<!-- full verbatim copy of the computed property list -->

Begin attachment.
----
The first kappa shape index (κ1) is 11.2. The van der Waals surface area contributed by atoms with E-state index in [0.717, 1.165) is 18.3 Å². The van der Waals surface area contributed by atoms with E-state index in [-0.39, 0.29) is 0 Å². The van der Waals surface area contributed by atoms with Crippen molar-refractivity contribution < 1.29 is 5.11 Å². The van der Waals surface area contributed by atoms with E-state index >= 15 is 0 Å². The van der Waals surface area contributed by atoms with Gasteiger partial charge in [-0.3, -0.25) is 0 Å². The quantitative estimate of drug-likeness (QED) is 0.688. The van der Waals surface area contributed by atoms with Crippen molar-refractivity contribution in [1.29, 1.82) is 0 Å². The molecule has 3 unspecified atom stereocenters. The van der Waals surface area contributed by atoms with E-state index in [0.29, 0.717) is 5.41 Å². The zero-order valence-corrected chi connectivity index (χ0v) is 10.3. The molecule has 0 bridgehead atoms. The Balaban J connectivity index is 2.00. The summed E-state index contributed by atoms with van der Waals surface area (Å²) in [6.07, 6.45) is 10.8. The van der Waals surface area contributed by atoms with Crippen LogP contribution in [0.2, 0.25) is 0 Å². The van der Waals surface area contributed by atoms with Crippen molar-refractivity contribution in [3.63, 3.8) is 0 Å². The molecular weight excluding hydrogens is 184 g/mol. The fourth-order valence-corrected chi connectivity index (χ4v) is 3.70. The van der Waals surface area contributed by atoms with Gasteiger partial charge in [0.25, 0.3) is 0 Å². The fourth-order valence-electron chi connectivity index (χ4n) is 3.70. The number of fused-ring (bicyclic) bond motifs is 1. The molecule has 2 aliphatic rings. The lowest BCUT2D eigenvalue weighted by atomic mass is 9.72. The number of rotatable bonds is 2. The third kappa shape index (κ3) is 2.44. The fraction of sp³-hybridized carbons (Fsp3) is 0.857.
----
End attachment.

The first kappa shape index (κ1) is 11.2. The van der Waals surface area contributed by atoms with E-state index in [0.717, 1.165) is 18.3 Å². The van der Waals surface area contributed by atoms with E-state index in [-0.39, 0.29) is 0 Å². The van der Waals surface area contributed by atoms with Crippen molar-refractivity contribution < 1.29 is 5.11 Å². The van der Waals surface area contributed by atoms with E-state index >= 15 is 0 Å². The van der Waals surface area contributed by atoms with Gasteiger partial charge in [-0.3, -0.25) is 0 Å². The quantitative estimate of drug-likeness (QED) is 0.688. The van der Waals surface area contributed by atoms with Crippen molar-refractivity contribution in [1.29, 1.82) is 0 Å². The molecule has 3 unspecified atom stereocenters. The van der Waals surface area contributed by atoms with E-state index in [0.29, 0.717) is 5.41 Å². The zero-order valence-corrected chi connectivity index (χ0v) is 10.3. The molecule has 0 bridgehead atoms. The Balaban J connectivity index is 2.00. The summed E-state index contributed by atoms with van der Waals surface area (Å²) in [6.07, 6.45) is 10.8. The van der Waals surface area contributed by atoms with Crippen LogP contribution in [0.2, 0.25) is 0 Å². The van der Waals surface area contributed by atoms with Crippen molar-refractivity contribution in [3.63, 3.8) is 0 Å². The molecular weight excluding hydrogens is 184 g/mol. The fourth-order valence-corrected chi connectivity index (χ4v) is 3.70. The van der Waals surface area contributed by atoms with Gasteiger partial charge in [0.25, 0.3) is 0 Å². The fourth-order valence-electron chi connectivity index (χ4n) is 3.70. The number of fused-ring (bicyclic) bond motifs is 1. The molecule has 2 aliphatic rings. The lowest BCUT2D eigenvalue weighted by atomic mass is 9.72. The number of rotatable bonds is 2. The third kappa shape index (κ3) is 2.44. The fraction of sp³-hybridized carbons (Fsp3) is 0.857.